Advice columnist

Adapted from a recent online discussion.

Dear Carolyn: My husband and I are late 20s and expecting a baby girl. For professional and personal reasons, my husband and I both kept our own last names. My father-in-law, "Phil," has absolutely lost it upon learning that we plan to hyphenate the baby's last name, reportedly crying and fuming every day. His concerns are not even tangentially related to the welfare of the baby, but to his rights as patriarch and the destruction of his legacy, to paraphrase.

My husband has done everything possible to listen, make him feel heard, ask where the vitriol is coming from, understand any deeper issues, etc. But it has been months, and the bottom line is that if we hyphenate he wants nothing to do with us or his granddaughter. Phil's daughter and wife claim we have to concede and placate him and regularly apply guilt trips as well.

My husband and I agree the name is not changing and he has been incredible through all of this, but obviously he is hurting and I feel a bit guilty about, essentially, forcing the issue of healthy emotional boundaries over this.

Any suggestions on how to handle this better?

— Baby Name Drama


(Nick Galifianakis/The Washington Post)

Baby Name Drama: Don’t you dare feel guilty for this.

This butthat “patriarch” forced the issue, not you. And the only reason he’s crying and stomping his little feeties is that he can no longer control his son the way he is accustomed to controlling his immediate family.

Which is something only petty and insecure tyrants do, by the way; as we’ve seen over and over again, it’s not hard to control someone who cares about you. All it requires is to be selfish enough to pull it off: feel entitled to make people do your bidding, then hold off on marriage until you find someone who complies. You can find that out easily enough by combining unreasonable demands with paying or withholding lavish attention, then waiting to see whether the person meets the demands (or tries to) in hopes of earning the attention. Voilà, you have a devoted victim of your abuse.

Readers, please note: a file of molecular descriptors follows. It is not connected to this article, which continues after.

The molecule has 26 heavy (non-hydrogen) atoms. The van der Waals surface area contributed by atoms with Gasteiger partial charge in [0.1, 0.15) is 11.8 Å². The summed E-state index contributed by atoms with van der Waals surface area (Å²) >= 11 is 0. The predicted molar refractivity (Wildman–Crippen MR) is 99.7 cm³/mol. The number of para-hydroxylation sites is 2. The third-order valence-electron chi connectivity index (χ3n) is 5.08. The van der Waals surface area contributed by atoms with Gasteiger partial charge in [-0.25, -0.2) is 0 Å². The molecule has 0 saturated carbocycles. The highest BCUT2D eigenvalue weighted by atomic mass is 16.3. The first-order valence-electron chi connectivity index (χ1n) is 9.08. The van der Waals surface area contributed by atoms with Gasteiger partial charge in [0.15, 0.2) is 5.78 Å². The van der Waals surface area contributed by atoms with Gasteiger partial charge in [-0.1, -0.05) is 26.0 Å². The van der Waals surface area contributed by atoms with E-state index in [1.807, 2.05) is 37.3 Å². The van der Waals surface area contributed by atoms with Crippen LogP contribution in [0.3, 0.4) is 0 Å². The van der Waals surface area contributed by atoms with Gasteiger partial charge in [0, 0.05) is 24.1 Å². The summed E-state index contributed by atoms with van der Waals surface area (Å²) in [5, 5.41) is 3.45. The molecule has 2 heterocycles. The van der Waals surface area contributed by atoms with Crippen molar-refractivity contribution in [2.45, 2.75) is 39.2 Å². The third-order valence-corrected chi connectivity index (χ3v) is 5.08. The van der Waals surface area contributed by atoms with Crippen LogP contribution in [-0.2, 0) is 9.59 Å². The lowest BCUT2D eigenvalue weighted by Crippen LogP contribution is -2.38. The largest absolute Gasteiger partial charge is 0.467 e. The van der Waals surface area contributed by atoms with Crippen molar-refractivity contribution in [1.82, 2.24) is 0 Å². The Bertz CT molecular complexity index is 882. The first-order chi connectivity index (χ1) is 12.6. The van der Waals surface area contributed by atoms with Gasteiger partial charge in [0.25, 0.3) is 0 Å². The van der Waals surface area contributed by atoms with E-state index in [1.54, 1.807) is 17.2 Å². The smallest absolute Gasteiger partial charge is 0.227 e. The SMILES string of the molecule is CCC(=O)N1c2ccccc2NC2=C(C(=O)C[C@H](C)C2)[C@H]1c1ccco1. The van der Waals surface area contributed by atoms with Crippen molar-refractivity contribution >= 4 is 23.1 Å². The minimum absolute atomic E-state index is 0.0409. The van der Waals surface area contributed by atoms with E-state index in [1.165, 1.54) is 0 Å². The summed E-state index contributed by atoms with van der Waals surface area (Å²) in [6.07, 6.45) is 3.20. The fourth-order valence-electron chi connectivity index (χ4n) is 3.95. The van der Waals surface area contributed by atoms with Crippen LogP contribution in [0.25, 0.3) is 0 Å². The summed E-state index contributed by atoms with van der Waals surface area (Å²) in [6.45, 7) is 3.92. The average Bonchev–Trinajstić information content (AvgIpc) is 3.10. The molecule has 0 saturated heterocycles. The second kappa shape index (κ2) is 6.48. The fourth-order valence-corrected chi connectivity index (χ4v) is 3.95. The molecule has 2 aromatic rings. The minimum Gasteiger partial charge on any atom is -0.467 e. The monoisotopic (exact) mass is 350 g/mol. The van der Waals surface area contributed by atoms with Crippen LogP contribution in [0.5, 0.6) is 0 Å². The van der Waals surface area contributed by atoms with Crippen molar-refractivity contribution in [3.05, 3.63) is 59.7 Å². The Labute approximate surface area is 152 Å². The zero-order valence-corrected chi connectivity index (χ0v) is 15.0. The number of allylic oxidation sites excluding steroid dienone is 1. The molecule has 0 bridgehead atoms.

With that you control your spouse. Add kids and you have more little pawns to move around, at least till they start to mature and get some idea of what a butthat you really are.

They’re good odds to play, though, because many such kids grow up too stunted to see how bad you are or tear themselves away even when they do see it.

Phil, answering to his weakness and selfishness, now must reckon with the knowledge that a onetime pawn can now resist him. This is NOT about you at all, this is about him, and any guilt thrown at you on his behalf by other family members is the natural reflex of people so stuck in the web that their well-being is dependent on keeping the peace. Sad stuff.

Your husband now has the understandable stress of having to reckon with the full truth of his father’s nature. Be his most sympathetic listener, and emotional proof that a relationship based on mutual trust and respect is the relief he earned by breaking himself out of the control dynamic. It’s a process and it’s painful — and a great thing to do for his to-be-hyphenated kid.

Write to Carolyn Hax at tellme@washpost.com. Get her column delivered to your inbox each morning at wapo.st/haxpost.